By flinging your arm forward, you toss ninja stars. Like with the arrows, you have an infinite supply of these, which is a good thing because accuracy is tough to achieve. Trying to hit a small target far off in the distance is nigh impossible, though they come in handy when you don't have time to ready an arrow. Your last weapon is dynamite, and though this is used the least, its implementation is the cleverest. To light the fuse you have to cover the glowing ball at the top of the controller, simulating how you would shield the flame from wind in real life. Aside from using weapons, there are a couple of other motions you need to perform. Tilting the controller toward your mouth lets you drink revitalizing milk, though this takes a couple of seconds to register, which could lead to your untimely demise. Finally, by holding the controller to your belt, you activate your amulet, which makes every weapon stronger. Bafflingly, though the motion for this is quite easy to perform, it doesn't always trigger like it should, which can be infuriating when monsters are swarming around you.
The early moments of this game make fine use of the cartoony visuals and immersive controls to suck you into Deadmund's journey. Using your shield to protect yourself from your adversaries' blows and then retaliating with a sword strike of your own embodies the goofy fun the Move controller exudes at its best, and there are enough secrets tucked away in the environment to make shooting your bow recklessly into the background rewarding. However, things begin to fall apart after you tear through a few levels. There's an unrelenting feeling of predictability that suffocates the carefree charm. Despite the change in settings and enemy types, you perform the same basic actions over and over again until the joy has been washed cleanly away. There are only so many times you can bash a skeleton with a sword before your actions lose all meaning, and the uninteresting puzzles and other such interludes fail to ameliorate the repetition.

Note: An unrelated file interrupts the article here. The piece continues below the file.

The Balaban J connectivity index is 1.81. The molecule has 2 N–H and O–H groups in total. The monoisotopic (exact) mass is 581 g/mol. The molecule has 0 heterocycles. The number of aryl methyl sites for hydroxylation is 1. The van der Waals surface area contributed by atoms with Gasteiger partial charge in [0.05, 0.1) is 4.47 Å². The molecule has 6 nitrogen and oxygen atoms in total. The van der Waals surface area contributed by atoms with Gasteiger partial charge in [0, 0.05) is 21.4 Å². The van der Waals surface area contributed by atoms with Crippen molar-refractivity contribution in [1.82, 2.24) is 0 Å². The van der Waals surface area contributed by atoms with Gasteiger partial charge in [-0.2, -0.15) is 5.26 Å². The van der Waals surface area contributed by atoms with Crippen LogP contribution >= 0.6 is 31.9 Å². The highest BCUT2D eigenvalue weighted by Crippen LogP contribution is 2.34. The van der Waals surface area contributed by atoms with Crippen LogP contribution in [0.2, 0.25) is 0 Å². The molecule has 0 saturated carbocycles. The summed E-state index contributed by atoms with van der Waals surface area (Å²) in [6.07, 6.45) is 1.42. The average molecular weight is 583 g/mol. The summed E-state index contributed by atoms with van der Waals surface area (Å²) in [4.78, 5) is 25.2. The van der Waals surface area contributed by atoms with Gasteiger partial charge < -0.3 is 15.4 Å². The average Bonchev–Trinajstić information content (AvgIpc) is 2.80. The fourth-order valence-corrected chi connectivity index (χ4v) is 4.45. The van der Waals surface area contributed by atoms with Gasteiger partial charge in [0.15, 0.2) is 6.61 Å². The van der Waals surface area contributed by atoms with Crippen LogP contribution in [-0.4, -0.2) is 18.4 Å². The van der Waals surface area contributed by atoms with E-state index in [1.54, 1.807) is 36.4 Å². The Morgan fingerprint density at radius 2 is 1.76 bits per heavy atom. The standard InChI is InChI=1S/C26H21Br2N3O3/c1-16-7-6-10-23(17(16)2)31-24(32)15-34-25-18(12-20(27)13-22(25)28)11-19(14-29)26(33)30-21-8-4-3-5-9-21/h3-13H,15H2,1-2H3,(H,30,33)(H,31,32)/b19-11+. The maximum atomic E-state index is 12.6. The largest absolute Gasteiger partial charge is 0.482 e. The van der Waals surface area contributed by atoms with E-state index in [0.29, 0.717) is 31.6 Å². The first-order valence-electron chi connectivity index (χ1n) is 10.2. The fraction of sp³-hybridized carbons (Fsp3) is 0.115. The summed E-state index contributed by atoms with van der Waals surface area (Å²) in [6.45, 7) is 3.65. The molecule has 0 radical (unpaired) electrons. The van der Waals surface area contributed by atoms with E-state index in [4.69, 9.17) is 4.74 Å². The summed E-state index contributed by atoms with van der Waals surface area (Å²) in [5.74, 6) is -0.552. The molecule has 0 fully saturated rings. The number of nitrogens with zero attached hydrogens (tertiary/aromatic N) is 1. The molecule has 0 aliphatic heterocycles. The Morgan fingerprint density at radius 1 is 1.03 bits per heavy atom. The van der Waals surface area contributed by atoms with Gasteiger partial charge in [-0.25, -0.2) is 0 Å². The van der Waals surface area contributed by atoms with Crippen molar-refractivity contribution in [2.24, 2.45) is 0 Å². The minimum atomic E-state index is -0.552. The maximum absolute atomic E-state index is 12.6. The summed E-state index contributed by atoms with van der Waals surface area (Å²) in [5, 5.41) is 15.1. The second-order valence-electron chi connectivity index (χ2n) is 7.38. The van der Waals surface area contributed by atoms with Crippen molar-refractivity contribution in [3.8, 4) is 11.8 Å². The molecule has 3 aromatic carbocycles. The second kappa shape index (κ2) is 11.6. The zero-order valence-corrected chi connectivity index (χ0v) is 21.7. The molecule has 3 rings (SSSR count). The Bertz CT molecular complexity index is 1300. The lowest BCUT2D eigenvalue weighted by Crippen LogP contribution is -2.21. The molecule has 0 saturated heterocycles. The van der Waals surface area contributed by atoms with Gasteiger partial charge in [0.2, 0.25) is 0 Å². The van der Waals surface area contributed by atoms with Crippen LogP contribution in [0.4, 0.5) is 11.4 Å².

The ethereal forest is almost peaceful without those undead monsters running around.
It's when the difficulty ramps up in the later levels that the wheels completely fall off this wagon. Deadmund's Quest does a lousy job of balancing combat scenarios. Your only line of defense is your trusty shield, though because hunkering down behind it makes you a passive participant in events, you are at the whims of problematic enemy placement. Three arrow-shooting enemies may line up before you, and because their timing is such that your shield is being hit every second, there's no opportunity to mount your own attack. Your only option is to get hit while you ready your own shot, and being forced to take damage results in untold aggravation. Other times, you may have to fight melee and ranged attackers at the same time, monsters that obscure your vision, or pilots who unleash missiles at you, and all of these situations suffer from the same glaring issue. Because you cannot dodge or deflect attacks, you have to take damage if you're going to dish out some of your own.
Two-player competitive and cooperative modes are available if you can stomach more of this adventure once the ending credits roll, but the shallow combat ensures you won't want to spend any more time with this game than you have to. Performing the same actions ad nauseam could make for an entertaining experience if diverse combat scenarios broke up the monotony, but such is not the case here. You swing your sword and loose your arrows too many times to count, and unbalanced fighting only leads to frustration. Medieval Moves: Deadmund's Quest loses steam early, resulting in a tepid adventure that annoys more often than it delights.